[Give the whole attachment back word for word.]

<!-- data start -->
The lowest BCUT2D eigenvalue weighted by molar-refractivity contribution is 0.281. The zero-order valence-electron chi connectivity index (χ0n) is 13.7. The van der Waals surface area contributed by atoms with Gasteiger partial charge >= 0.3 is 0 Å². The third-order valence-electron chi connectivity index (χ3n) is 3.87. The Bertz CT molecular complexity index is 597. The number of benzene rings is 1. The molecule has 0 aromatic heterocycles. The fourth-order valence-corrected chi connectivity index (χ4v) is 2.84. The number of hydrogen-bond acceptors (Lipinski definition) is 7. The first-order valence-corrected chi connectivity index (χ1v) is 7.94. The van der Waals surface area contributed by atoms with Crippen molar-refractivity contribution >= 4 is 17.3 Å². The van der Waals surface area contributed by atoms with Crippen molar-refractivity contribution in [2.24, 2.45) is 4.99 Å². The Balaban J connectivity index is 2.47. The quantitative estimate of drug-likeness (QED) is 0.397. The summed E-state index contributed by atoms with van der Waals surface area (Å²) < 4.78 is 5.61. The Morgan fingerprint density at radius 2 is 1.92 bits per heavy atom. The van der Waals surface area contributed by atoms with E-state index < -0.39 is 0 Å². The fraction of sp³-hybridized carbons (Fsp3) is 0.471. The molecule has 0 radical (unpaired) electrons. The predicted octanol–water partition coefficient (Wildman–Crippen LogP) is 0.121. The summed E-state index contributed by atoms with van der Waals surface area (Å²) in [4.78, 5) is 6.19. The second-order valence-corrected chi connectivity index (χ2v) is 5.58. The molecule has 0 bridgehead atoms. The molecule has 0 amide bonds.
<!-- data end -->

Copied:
The lowest BCUT2D eigenvalue weighted by molar-refractivity contribution is 0.281. The zero-order valence-electron chi connectivity index (χ0n) is 13.7. The van der Waals surface area contributed by atoms with Gasteiger partial charge >= 0.3 is 0 Å². The third-order valence-electron chi connectivity index (χ3n) is 3.87. The Bertz CT molecular complexity index is 597. The number of benzene rings is 1. The molecule has 0 aromatic heterocycles. The fourth-order valence-corrected chi connectivity index (χ4v) is 2.84. The number of hydrogen-bond acceptors (Lipinski definition) is 7. The first-order valence-corrected chi connectivity index (χ1v) is 7.94. The van der Waals surface area contributed by atoms with Crippen molar-refractivity contribution >= 4 is 17.3 Å². The van der Waals surface area contributed by atoms with Crippen molar-refractivity contribution in [2.24, 2.45) is 4.99 Å². The Balaban J connectivity index is 2.47. The quantitative estimate of drug-likeness (QED) is 0.397. The summed E-state index contributed by atoms with van der Waals surface area (Å²) < 4.78 is 5.61. The Morgan fingerprint density at radius 2 is 1.92 bits per heavy atom. The van der Waals surface area contributed by atoms with E-state index < -0.39 is 0 Å². The fraction of sp³-hybridized carbons (Fsp3) is 0.471. The molecule has 0 radical (unpaired) electrons. The predicted octanol–water partition coefficient (Wildman–Crippen LogP) is 0.121. The summed E-state index contributed by atoms with van der Waals surface area (Å²) in [4.78, 5) is 6.19. The second-order valence-corrected chi connectivity index (χ2v) is 5.58. The molecule has 0 bridgehead atoms. The molecule has 0 amide bonds.